Last week I wrote about the bar exam. This week I am hearkening back to happier times after first and/or second year of law school: fat paycheck, lunch out everyday, the life of a Biglaw summer associate.
But maybe it isn’t quite the same experience for everyone….
The National Association for Law Placement (NALP) just released its employment data for the law school class of 2013. Roughly nine months after graduation, how are these folks faring in the job market?
As we’ve come to expect from jobs reports in the post-recession “new normal” (which is no longer really “new”), there’s good news and there’s bad news. The big picture: new graduates found more jobs in total and median starting salaries grew, but the overall employment rate fell due to the historically large graduating class.
* This Biglaw firm is getting into the imaginary money business by bidding on $18M of Bitcoins seized in the Silk Road raid. Maybe they’ll accept this new “currency” as payment. [Am Law Daily]
* Boston bombing suspect Dzhokhar Tsarnaev wants his trial moved to New York or D.C. for an unbiased jury. Moving it to cities where terrorist attacks have occurred is a great idea! [Bloomberg]
* Here’s a perfect headline for a lovely Friday when we imagine people will be able to get in some quality day drinking: “Market Struggles to Absorb Record Law School Class of ’13.” [National Law Journal]
* Part of George Zimmerman’s defamation lawsuit against NBC was dismissed because his attorneys waited too long to ask the network for a retraction. Time to paint a picture about it, Georgie. [Fox News]
* Can you sue the dude who banged your wife for ruining your marriage? It sucks for cuckolded husbands, but you can’t in most states, including West Virginia, where family trees grow in a circle. [WSJ Law Blog]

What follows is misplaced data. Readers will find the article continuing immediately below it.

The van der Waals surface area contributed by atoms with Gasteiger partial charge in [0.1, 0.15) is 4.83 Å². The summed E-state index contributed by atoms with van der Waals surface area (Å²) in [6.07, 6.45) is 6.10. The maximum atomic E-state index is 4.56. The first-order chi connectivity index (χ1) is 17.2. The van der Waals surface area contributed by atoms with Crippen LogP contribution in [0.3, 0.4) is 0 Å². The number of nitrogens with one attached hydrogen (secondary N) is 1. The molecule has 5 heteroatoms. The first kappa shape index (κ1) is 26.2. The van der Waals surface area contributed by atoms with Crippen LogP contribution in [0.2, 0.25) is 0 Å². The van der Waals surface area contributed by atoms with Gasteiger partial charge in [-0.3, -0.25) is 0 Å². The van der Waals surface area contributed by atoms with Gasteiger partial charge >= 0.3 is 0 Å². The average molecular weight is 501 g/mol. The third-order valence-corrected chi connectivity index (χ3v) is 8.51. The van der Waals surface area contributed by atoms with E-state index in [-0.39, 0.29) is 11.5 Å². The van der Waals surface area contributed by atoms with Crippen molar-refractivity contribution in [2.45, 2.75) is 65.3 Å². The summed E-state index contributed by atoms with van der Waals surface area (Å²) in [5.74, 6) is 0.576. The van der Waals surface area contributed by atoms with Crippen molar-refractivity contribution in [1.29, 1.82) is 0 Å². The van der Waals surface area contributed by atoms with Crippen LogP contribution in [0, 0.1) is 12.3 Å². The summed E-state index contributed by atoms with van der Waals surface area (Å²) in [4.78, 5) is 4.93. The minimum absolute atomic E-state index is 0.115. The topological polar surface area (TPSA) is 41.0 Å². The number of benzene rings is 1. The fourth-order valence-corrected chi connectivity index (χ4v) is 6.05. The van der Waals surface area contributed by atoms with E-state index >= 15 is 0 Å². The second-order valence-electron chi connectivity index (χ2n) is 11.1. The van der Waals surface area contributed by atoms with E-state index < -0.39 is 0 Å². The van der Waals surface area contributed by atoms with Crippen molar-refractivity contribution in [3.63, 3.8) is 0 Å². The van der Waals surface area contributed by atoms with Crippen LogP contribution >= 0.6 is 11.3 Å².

Recently, a solo practitioner somewhere in the Midwest posted on Facebook about her “incredible” annoyance at the fact that the ATL Law School Rankings do not count solos (and therefore her) as part of a school’s “employment score.”1
That’s unremarkable, of course. We don’t expect or intend that our approach will please everybody. Anyway, the resultant comment thread was, for the most part, a thoughtful discussion of the pros and cons of excluding solo practitioners in evaluating a particular law school school class’s employment outcomes. Again, all of this is unremarkable, and — especially considering the ATL rankings were published back in April — hardly worth noting now. But one particular commenter really, seriously disliked the ATL rankings methodology. Before you say “so what?” (or “me too”), consider the commenter is indisputably one of the most influential law school deans in the country. Not only that, this dean made a “suggestion” in the course of the discussion that, if it were adopted, would be a game changer for how law schools would share employment data….
1 It must be noted that the solo did not read or did not understand our methodology in the first place. Our employment scores measure the most recent class ten months after graduation. She only recently began her practice. Prior to that she worked for a couple years as a public defender, a job that would have been counted under our formula.